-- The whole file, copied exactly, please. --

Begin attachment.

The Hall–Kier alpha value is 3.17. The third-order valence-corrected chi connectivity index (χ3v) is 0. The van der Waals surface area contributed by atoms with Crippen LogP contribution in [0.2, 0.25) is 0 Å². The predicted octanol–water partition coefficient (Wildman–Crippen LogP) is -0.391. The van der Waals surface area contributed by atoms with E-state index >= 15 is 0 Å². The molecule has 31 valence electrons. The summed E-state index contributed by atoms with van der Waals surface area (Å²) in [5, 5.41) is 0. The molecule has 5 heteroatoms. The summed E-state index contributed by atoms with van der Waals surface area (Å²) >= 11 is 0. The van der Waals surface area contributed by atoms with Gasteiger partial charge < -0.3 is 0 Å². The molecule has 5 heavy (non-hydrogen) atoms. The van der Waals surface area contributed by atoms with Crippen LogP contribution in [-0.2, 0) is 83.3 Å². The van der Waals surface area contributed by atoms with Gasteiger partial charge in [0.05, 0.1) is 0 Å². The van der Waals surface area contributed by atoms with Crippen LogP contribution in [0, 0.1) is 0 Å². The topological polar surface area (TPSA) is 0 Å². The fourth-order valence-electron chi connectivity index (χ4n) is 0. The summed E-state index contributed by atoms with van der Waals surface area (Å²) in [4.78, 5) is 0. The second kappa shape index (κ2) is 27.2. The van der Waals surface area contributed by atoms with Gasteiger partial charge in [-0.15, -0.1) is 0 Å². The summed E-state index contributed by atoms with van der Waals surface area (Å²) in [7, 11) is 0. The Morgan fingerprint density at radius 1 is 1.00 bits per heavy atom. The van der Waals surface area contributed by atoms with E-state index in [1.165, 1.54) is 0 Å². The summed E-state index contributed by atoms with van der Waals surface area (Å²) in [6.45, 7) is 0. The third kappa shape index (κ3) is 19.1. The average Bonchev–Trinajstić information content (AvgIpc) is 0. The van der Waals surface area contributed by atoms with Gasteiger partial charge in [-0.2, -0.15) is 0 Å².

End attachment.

The Hall–Kier alpha value is 3.17. The third-order valence-corrected chi connectivity index (χ3v) is 0. The van der Waals surface area contributed by atoms with Crippen LogP contribution in [0.2, 0.25) is 0 Å². The predicted octanol–water partition coefficient (Wildman–Crippen LogP) is -0.391. The van der Waals surface area contributed by atoms with E-state index >= 15 is 0 Å². The molecule has 31 valence electrons. The summed E-state index contributed by atoms with van der Waals surface area (Å²) in [5, 5.41) is 0. The molecule has 5 heteroatoms. The summed E-state index contributed by atoms with van der Waals surface area (Å²) >= 11 is 0. The van der Waals surface area contributed by atoms with Gasteiger partial charge < -0.3 is 0 Å². The molecule has 5 heavy (non-hydrogen) atoms. The van der Waals surface area contributed by atoms with Crippen LogP contribution in [-0.2, 0) is 83.3 Å². The van der Waals surface area contributed by atoms with Gasteiger partial charge in [0.05, 0.1) is 0 Å². The van der Waals surface area contributed by atoms with Crippen LogP contribution in [0, 0.1) is 0 Å². The topological polar surface area (TPSA) is 0 Å². The fourth-order valence-electron chi connectivity index (χ4n) is 0. The summed E-state index contributed by atoms with van der Waals surface area (Å²) in [4.78, 5) is 0. The second kappa shape index (κ2) is 27.2. The van der Waals surface area contributed by atoms with Gasteiger partial charge in [-0.15, -0.1) is 0 Å². The summed E-state index contributed by atoms with van der Waals surface area (Å²) in [7, 11) is 0. The Morgan fingerprint density at radius 1 is 1.00 bits per heavy atom. The van der Waals surface area contributed by atoms with E-state index in [1.165, 1.54) is 0 Å². The summed E-state index contributed by atoms with van der Waals surface area (Å²) in [6.45, 7) is 0. The third kappa shape index (κ3) is 19.1. The average Bonchev–Trinajstić information content (AvgIpc) is 0. The van der Waals surface area contributed by atoms with Gasteiger partial charge in [-0.2, -0.15) is 0 Å².